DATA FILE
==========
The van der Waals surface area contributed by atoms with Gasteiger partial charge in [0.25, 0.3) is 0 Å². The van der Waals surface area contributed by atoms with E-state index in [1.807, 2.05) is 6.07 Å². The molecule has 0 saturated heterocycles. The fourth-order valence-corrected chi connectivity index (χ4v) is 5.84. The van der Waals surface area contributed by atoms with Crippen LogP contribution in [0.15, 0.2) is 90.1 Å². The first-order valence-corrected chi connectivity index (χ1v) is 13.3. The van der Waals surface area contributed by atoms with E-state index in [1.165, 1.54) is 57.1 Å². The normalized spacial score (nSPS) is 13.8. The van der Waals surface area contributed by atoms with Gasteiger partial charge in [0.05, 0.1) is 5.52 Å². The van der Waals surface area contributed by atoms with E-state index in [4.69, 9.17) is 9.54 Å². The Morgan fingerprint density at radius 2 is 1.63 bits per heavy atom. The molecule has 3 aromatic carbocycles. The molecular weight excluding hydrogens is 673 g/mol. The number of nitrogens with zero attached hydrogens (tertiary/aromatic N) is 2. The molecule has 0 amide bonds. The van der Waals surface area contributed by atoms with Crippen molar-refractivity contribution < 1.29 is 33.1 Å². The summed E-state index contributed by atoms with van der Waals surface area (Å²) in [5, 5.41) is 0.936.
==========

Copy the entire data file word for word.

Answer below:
The van der Waals surface area contributed by atoms with Gasteiger partial charge in [0.25, 0.3) is 0 Å². The van der Waals surface area contributed by atoms with E-state index in [1.807, 2.05) is 6.07 Å². The molecule has 0 saturated heterocycles. The fourth-order valence-corrected chi connectivity index (χ4v) is 5.84. The van der Waals surface area contributed by atoms with Crippen LogP contribution in [0.15, 0.2) is 90.1 Å². The first-order valence-corrected chi connectivity index (χ1v) is 13.3. The van der Waals surface area contributed by atoms with E-state index in [1.165, 1.54) is 57.1 Å². The normalized spacial score (nSPS) is 13.8. The van der Waals surface area contributed by atoms with Gasteiger partial charge in [0.05, 0.1) is 5.52 Å². The van der Waals surface area contributed by atoms with E-state index in [4.69, 9.17) is 9.54 Å². The Morgan fingerprint density at radius 2 is 1.63 bits per heavy atom. The molecule has 3 aromatic carbocycles. The molecular weight excluding hydrogens is 673 g/mol. The number of nitrogens with zero attached hydrogens (tertiary/aromatic N) is 2. The molecule has 0 amide bonds. The van der Waals surface area contributed by atoms with Crippen molar-refractivity contribution < 1.29 is 33.1 Å². The summed E-state index contributed by atoms with van der Waals surface area (Å²) in [5, 5.41) is 0.936.